He swished the blanket as though it were a whip and rushed up to the bars!

He screamed as he flogged fire through the bars, "I'm sending you to HELL, you hear?  I'm sending you straight down to HELL NINE, DIRECT!"

He was hitting the bars with the flaming blanket!

Gouts of fire were flying off and spraying into Crobe's room.

"You and your psychoanalysis!" shrieked Hisst.  "I've waited decades just for this!"

Crobe had sprung up, clutching a jug of white mule to his bony breast.  He added his screeches to the din.  "Keep those blasted angels on your own side of the bars!"

You might be able to guess what happens next.  "Angels" of flame spurt from Lombar's blanket, igniting the spilled hooch on the hut's floor and creeping towards the still.  Monte, despite being inebriated and pretty damn stupid, has enough presence of mind to make a run for it, but unfortunately collides with the incoming prison guard on his way out, allowing Lombar to barely escape the flaming hut.  With his blanket.  That is still on fire.

Suddenly there was an awful roar!

The jugs of white mule had blown up!

The whole roof of the hut blew wide in a geyser of red and blue.

And there went Crobe sailing skyward!

Just as the roar of the explosion died, I heard Crobe's voice.  In tones of exultation the doctor cried, "Look, I'm flying! I'm flying!  I WAS AN ANGEL AFTER ALL!"

Abruptly, high in the air, carrying his white mule bomb, Crobe exploded with a tremendous BANG!

And so the twisted cellologist-turned-psychologist is ultimately ended by... beer.  Huh.  That's fairly unsatisfying.

Lombar, meanwhile, has decided to do his best Denethor impression.  And not the sympathetic character from the books, no, Lombar only saw the Lord of the Rings films and is trying to beat Movie!Denethor's goofy-ass death scene.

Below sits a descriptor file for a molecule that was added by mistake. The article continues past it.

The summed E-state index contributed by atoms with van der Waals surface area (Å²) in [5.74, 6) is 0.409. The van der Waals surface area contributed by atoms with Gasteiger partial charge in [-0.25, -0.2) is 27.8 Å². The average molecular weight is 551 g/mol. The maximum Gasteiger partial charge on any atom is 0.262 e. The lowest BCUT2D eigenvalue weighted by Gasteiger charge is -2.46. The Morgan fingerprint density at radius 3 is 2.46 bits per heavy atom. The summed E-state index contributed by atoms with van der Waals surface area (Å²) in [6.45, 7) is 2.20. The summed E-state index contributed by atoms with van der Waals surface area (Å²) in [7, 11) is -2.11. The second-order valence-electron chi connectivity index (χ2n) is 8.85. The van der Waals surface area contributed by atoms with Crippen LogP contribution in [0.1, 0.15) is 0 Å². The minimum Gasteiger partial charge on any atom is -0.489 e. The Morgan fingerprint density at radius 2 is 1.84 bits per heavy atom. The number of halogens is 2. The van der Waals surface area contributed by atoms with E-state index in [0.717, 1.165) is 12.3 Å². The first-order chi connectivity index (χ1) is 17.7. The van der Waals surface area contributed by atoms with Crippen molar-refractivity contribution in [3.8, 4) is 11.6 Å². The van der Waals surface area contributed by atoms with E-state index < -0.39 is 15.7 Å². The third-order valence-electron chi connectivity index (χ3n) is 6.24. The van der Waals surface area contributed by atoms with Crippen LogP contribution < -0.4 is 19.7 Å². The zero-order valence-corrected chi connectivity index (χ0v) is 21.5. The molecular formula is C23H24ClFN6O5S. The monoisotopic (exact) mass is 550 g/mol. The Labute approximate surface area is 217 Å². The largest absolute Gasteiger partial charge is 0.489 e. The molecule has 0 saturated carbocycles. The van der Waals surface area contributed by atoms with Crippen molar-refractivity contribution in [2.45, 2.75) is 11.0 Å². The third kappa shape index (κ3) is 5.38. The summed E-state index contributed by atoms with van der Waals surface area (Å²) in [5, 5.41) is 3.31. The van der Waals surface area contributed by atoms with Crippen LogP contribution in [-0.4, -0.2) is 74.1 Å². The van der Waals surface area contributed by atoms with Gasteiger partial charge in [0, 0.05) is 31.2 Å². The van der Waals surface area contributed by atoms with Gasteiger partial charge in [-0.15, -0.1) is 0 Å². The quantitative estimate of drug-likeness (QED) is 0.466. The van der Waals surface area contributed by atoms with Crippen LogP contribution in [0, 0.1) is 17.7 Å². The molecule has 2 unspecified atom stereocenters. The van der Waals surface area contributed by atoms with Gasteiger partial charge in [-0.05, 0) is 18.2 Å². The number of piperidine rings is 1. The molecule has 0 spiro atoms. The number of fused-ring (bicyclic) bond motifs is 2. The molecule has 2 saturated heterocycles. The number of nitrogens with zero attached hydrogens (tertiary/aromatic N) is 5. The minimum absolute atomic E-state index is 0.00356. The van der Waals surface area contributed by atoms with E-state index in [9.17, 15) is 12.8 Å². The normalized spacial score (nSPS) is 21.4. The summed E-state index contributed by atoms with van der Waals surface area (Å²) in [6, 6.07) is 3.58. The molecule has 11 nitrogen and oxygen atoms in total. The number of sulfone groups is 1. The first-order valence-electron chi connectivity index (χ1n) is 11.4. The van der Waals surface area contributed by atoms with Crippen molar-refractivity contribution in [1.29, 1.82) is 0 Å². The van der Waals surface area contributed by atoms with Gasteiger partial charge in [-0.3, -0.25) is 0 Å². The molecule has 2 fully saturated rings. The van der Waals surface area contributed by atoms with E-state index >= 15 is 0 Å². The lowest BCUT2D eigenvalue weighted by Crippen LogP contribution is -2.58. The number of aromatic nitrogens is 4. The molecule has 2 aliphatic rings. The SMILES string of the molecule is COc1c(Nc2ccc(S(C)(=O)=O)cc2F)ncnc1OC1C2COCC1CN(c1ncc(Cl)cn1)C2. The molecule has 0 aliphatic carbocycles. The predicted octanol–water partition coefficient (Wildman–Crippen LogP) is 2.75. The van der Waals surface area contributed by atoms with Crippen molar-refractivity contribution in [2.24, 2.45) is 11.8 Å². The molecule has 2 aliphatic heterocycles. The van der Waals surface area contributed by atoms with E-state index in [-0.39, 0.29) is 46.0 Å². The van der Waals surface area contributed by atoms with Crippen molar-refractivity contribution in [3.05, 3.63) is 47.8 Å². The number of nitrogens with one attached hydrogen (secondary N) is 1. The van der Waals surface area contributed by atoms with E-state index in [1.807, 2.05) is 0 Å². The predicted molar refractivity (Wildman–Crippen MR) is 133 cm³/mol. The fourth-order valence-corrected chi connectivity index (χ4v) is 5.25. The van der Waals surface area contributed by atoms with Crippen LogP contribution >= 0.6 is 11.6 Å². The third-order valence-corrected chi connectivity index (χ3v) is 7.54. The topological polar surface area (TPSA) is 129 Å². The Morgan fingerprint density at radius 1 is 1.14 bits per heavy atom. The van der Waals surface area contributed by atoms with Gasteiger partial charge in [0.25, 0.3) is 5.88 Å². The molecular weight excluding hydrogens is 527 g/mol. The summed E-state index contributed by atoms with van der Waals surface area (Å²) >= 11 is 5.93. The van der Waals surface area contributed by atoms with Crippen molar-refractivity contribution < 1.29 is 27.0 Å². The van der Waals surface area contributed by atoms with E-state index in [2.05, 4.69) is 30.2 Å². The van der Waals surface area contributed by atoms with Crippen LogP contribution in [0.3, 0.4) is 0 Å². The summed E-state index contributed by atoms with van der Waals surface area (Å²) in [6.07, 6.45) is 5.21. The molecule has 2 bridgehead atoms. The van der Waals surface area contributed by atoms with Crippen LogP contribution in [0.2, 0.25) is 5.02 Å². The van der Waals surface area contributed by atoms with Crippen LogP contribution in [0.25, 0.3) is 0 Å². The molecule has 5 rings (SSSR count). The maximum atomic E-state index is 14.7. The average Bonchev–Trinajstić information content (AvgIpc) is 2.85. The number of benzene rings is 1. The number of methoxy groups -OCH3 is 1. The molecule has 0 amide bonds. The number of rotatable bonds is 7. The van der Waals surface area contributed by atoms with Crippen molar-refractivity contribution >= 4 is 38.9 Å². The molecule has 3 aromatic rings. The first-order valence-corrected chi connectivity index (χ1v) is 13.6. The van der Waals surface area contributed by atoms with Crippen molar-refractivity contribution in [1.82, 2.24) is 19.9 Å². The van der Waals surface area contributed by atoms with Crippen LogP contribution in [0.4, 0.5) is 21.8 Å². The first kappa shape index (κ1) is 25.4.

Lombar Hisst, wrapped in the burning blanket, was racing toward the far point of the cliff.

He reached the edge.  He was still running.  He tried to spring up in the air.


He went plunging, a blazing fireball, two thousand feet down toward the water, a spectacular arc.

He struck a piece of floating ice in a final gout of bursting flame!

He slid off to be crushed in the thundering surf against the cliff, a charred and roasted nothing, ground to pieces in the cold, green sea.

The remarkable thing is that Monte's still entangled with that prison guard and rolling downhill away from the hut, but he's nevertheless able to see over the edge of the cliffs and what's happening at sea level two thousand feet below.  For all of his many faults, Monte has very good vision.  

Crobe and Lombar Hisst were very, very dead.

And once again Hubbard tries to have it both ways.  Heller gets to be merciful and not have Crobe or Lombar rightfully executed, "merely" sentencing them to a hundred years of imprisonment and psychological torture, but the author is still able to write their hideous deaths, and since they were self-inflicted, Heller's hands remain clean.  Aside from the blood of five million Russians, of course.

The saddest thing is that these aren't the stupidest death scenes we've seen in these books.  Madison probably wins in terms of motive, while what's-his-name the hitman (editor's note from the future; GUNSALMO SILVA!) still has the least dignified death, having gotten his ass kicked by a housecat and then getting blown off the Empire State Building.

And that wraps it up for the bad guys.  Gris is still being held prisoner and punished with sex, while the rest killed themselves, or had the misfortune to be next to someone else who picked an explosive way to do so.  Hubbard has dispelled any ambiguity about their ultimate fates and replaced it with a farcical anticlimax.

Aren't you glad he wrote this "Envoi" to do so?

Back to Envoi III-xvi-xvii

1 comment:

  1. Reading between the lines, we can see some subtle hints that Hubbard has some kind of grudge against Norbert Wiener.

    I'm not sure what it was, though. Wiener was best-known as a mathematician. The closest he came to psychology was some research on neurons. Maybe Hubbard thinks it's evil to believe that neurons are a thing that exists?